Thursday, August 03, 2017

Bridges in the news

This week we remembered the day, 10 years back, when the 35W bridge collapsed. This feature was in operation at the time and here is what I said about it then:
The images, now ubiquitous, are horrifying. The twisted green metal superstructure, tangled and jutting out at bizarre angles, providing a reminder of the incredible force unleashed. The slab of concrete blocks the river flow, with equally large slabs jutting out from the shoreline below, pointing toward the hazy, August sky. The cars, buses and trucks are scattered throughout the site, with unknown numbers of late model vehicles submerged under tons of steel and concrete.

It’s a horrifying thing, the collapse of a major bridge. The rumble of death will reverberate here for a long time. This is the stuff of disaster movies, a Jerry Bruckheimer image writ large and real. We’ll live with the consequences of August 1, 2007 for many years.


We are 10 years on and for most of us, the consequences faded a long time ago. A new bridge came on line in little more than a year. I cross it every day. Each crossing is utterly uneventful. It's a much better bridge, too, with five lanes in each direction; the traffic often bottlenecks on either side of the bridge, but it flows smoothly across the span.

The fear we had then was real:
We were far away from the event as it happened, fetching the weekly groceries. We had no idea what had happened and had turned on WCCO radio, more because we noted a line of storms on the western horizon and were looking for a weather update. As we drove home from the store on 35W, about 10 miles north of the site, it became clear that something horrific had happened. The answering machine was already filling with concerned calls from my relatives in Wisconsin. I have crossed the 35W bridge thousands of times in the 15 years I’ve lived in Minnesota and my relatives knew that. It is quite possible that when the list of victims becomes known, I will know someone who was on that bridge at the fateful moment; many of my friends and neighbors use this bridge each day. I hope not, but all of us who live and work in the northern suburbs must prepare for the possibility. All the victims, whether we know them or not, will need our prayers and support.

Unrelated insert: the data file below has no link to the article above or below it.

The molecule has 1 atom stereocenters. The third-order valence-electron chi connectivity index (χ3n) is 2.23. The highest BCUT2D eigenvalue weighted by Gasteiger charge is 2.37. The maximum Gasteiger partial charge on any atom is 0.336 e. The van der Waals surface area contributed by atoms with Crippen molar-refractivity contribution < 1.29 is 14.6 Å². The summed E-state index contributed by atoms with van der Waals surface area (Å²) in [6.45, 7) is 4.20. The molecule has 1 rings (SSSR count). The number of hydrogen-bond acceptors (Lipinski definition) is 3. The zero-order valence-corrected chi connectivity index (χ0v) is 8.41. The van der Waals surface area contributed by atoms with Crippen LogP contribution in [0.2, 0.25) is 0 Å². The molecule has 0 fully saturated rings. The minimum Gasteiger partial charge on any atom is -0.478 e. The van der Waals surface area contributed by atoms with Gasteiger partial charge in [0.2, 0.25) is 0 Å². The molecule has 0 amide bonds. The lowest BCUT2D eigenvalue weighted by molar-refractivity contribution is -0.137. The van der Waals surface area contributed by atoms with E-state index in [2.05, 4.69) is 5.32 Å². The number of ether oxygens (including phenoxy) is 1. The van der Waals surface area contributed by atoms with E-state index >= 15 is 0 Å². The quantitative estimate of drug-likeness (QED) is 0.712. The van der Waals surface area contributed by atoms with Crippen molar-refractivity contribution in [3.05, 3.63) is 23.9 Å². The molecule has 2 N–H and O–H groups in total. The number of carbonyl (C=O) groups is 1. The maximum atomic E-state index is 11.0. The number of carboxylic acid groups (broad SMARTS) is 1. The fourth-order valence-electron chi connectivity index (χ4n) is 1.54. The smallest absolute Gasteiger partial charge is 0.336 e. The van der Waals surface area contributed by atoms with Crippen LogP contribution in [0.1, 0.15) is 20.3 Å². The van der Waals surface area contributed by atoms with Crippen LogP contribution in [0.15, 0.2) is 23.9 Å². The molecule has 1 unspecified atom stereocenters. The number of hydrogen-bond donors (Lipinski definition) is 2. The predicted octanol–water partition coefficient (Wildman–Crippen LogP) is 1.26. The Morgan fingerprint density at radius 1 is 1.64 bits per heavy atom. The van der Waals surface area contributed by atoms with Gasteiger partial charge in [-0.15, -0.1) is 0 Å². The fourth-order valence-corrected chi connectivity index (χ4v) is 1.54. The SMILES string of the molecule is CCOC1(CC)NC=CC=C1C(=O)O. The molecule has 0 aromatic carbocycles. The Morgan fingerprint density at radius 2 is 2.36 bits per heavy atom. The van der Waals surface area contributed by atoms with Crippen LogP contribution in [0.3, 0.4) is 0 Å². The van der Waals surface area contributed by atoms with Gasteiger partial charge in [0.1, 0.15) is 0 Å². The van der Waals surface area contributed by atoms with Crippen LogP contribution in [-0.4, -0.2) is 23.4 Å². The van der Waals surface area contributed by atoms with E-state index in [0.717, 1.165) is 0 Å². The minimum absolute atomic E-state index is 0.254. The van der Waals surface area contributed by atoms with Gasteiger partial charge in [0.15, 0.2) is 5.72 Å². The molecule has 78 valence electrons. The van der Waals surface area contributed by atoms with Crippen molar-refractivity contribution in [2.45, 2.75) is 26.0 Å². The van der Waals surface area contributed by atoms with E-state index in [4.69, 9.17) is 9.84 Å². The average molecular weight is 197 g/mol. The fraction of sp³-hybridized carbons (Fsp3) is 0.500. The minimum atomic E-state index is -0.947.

As it turned out, no one I knew personally was on the bridge at the time, although I've since met people who were. In the end, 13 people died and many other suffered life-altering injuries, but as a community we absorbed the blow surprisingly well. The prayers and support did come through and while the pain is still real, this community responded well. Ten years on, I'm not certainly we would do as well.

Meanwhile, about 25 miles to the east, another bridge opened yesterday:
Hundreds of cars lined up on Minnesota 36 in Oak Park Heights on Wednesday night to cross the new St. Croix River bridge.

But the honor of being the first to cross appeared to go to Phil and Terry Crampton of Lake Elmo, who pulled up on the highway shoulder about 7:30 p.m on their Honda Gold Wing motorcycle.

“We’ve been circling around for a while,” Phil Crampton said. “We went down to Bayport and had dinner. We’re trying to time it just right.”